They come by their connection to the Afro-Cuban culture by way of their late father, Miguel "Anga" Diaz, an in-demand Cuban percussionist who was part of a vanguard musicians who reinvigorated Cuban music before he died prematurely at age 45 in 2006. The sisters, Lisa-Kaindé and Naomi Díaz, carry that calling in their DNA, and how they've manifested it into their own art is nothing short of amazing.
As you see in this video, the twins (Ibeyi means 'twins" in Yoruban) perform their music with the batá drums associated with Yoruban sacred music and their elaborate vocal arrangements channel the call-and-response of traditional African music. The melding of their voices when they harmonize can be breathtaking, but the same can be said about the messages behind their songs, themes that inspire both inward introspection and celebrations of life.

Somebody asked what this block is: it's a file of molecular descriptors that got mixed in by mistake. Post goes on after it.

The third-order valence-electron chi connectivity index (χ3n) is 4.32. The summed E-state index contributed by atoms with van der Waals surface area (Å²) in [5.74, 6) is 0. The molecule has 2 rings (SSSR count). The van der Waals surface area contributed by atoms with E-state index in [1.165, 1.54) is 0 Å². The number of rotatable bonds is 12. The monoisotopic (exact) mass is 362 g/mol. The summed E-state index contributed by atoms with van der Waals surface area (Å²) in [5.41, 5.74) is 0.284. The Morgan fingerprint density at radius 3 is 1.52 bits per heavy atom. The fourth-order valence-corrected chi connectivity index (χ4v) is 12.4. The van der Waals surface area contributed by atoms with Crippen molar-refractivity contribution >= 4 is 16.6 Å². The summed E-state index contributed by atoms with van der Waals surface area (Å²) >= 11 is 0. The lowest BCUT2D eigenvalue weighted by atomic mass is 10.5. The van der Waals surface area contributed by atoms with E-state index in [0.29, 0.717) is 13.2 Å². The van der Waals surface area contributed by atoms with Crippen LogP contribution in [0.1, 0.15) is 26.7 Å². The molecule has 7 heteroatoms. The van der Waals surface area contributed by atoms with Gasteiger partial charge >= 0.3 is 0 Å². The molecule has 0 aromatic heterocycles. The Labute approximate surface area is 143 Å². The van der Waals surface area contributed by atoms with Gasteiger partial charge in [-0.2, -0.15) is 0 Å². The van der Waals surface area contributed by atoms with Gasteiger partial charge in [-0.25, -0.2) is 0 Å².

The sisters truly have a magic that transcends cultures and languages. I watched them lead a sold-out crowd at Washington D.C.'s 9:30 Club through a Yoruban chant, and it was mind-blowing. Imagine that magical intensity in the small confines of NPR Music's offices and you get an idea of how transfixed we were.
Lisa-Kaindé Diaz, Naomi Díaz
Producers: Felix Contreras, Morgan Noelle Smith; Creative Director: Bob Boilen; Audio Engineer: Josh Rogosin; Videographers: Morgan Noelle Smith, Alyse Young; Assistant Editor: Alyse Young; Production Assistants: Salvatore Maicki, Julien Bourdin; Photo: Jennifer Kerrigan/NPR
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